Caribbean elders are being reclassified as having no status
12 Apr 2018
As these terms are increasingly and unexpectedly applied to this community, many only become aware that things have changed for them when they get a letter from their employer, as in the case of 64 year old Renford McIntyre a UK resident for almost 50 years. In 2017, he was officially told that he was not British and consequently, is no longer allowed to work or receive any government support in the form of social benefit. In 2014, Renford McIntyre’s employers asked him to update his paperwork and when it was discovered that he no longer had a valid passport or naturalisation papers, he was dismissed. McIntyre arrived in the UK in 1968 and followed all legal requirements to be in the country. He arrived as a British citizen, living and working as such for his entire life.
Following Renford McIntyre’s dismissal from employment, he could not get a new job without the requisite papers. He soon became depressed, and eventually homeless because his local council, Dudley Council, in the West Midlands, said that official records meant that he was not eligible for emergency housing and had no right to be in this country.
“the Home Office is re-classifying them as illegal immigrants with no status, forcing them to become legal ghosts”
In an effort to prove his status as a British citizen, Renford McIntyre gathered 35 years of paperwork showing – among other things – his National Insurance contributions, and sent an application to the Home Office for his retrospective citizenship. Despite this bundle of evidence; his work, his contributions to society and the British infrastructure, the Home Office rejected and returned the application, requesting yet further evidence.
Renford McIntyre is part of a group of people who have lived and contributed to society as British citizens, yet, as they reach retirement age, after being settled in this country for the majority of their lives, the Home Office is re-classifying them as illegal immigrants with no status, forcing them to become legal ghosts who are often not recognised by the country they live in or the country of their birth.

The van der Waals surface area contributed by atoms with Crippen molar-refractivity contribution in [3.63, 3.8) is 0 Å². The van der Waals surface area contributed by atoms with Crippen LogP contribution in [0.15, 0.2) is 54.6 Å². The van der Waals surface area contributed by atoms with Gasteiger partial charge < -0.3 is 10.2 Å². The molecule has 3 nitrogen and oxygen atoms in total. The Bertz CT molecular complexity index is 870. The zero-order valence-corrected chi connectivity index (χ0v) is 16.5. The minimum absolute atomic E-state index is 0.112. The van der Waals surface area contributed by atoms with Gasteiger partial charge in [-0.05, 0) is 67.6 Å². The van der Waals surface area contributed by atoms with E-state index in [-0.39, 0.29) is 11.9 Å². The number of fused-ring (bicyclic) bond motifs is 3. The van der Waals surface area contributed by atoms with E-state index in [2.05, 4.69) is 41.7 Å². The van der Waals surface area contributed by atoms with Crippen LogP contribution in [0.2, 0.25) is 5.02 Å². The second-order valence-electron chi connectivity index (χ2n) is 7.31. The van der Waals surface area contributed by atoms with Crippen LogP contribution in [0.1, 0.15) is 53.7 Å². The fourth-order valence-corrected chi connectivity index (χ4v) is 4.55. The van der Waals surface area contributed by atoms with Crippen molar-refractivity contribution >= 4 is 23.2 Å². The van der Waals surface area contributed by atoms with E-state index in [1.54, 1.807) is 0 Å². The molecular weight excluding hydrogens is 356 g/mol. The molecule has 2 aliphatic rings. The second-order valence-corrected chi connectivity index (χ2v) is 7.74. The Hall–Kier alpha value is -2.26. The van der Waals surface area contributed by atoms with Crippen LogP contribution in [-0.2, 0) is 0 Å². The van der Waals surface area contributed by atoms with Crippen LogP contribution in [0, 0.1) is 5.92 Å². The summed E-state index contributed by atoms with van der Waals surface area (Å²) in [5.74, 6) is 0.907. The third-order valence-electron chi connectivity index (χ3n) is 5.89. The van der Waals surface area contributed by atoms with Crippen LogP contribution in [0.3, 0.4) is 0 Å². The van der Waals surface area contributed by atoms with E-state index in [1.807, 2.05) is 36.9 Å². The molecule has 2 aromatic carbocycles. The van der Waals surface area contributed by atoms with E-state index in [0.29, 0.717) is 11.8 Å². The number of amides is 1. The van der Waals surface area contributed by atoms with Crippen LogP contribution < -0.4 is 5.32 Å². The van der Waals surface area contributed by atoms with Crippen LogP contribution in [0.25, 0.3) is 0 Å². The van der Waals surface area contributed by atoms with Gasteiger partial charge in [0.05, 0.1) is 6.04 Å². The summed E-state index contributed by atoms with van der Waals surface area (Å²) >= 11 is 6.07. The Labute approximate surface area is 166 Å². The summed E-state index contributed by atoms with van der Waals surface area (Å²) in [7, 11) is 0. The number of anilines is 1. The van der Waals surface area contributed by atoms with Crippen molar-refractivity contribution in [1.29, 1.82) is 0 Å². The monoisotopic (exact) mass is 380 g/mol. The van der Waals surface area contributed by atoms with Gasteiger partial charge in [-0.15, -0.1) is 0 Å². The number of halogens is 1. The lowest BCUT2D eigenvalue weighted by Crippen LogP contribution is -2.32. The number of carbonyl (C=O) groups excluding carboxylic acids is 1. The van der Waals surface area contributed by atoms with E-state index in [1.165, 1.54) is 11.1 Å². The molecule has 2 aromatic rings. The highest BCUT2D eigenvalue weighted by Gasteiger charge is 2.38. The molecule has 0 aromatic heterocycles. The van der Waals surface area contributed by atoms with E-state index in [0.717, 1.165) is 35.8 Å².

The cost of making an application for a visa and citizenship continues to rise. It can now cost £2,297 to become a permanent resident and an additional £1,282 for citizenship – each person has to take a citizenship test containing the most obscure questions including subjects like the sizeof the Lake District, and poetry by Lord Byron.
The high costs of visa and citizenship applications appear to be an extra tax on Caribbean British people because a Freedom of Information (FoI) request from the BBC has revealed that it costs a maximum of £264 to process an application that is currently charged at £2,297. In September 2017 the Home Office stated it could cost from £135 per citizenship application, yet they are charging up to 900 per cent more on many applications.
Additionally the Home Office is now charging £5.48 (payable in advance) for each email it sends in response to customer service enquiries from overseas visa applicants. Therefore applicants, including those who have been deported, sometimes within 14 days of notification, have to pay to even enquire how to make an application.
“the Ombudsman upholds more complaints against the Home Office than any other Government department”
These policies are a result of the hostile environment that Theresa May said she wanted to introduced for illegal migrants with the Immigration Act that became law on the 12 May 2016.
Paul Blomfield MP confirmed a report that “the Tories’ immigration system is based on a reactionary agenda, not reason” and that the Ombudsman upholds more complaints against the Home Office than any other Government department; evidenced by inhumane mass deportations, and the inability to assess asylum claims in a fair and timely manner – often overturning decisions after media intervention reminds them of humanity.
In 2015-16 the Ombudsman upheld 75% of complaints against the Home Office, compared to 36% about the Ministry of Justice and 10% about HM Revenue & Customs. The 2015-16 figures represent a rise – from already high figures of 60% in 2013-14, and 69% of complaints against the Home Office in 2014-15.
In response to the BBC’s aforementioned FoI request the Home Office stated, “When setting fees, we also consider the benefits that a successful applicant is likely to gain and believe that it is right that those who use and benefit directly from the system make an appropriate contribution towards meeting associated costs”. But this should not be applicable to a group of people who have already spent their lives paying National Insurance and taxes from their earnings.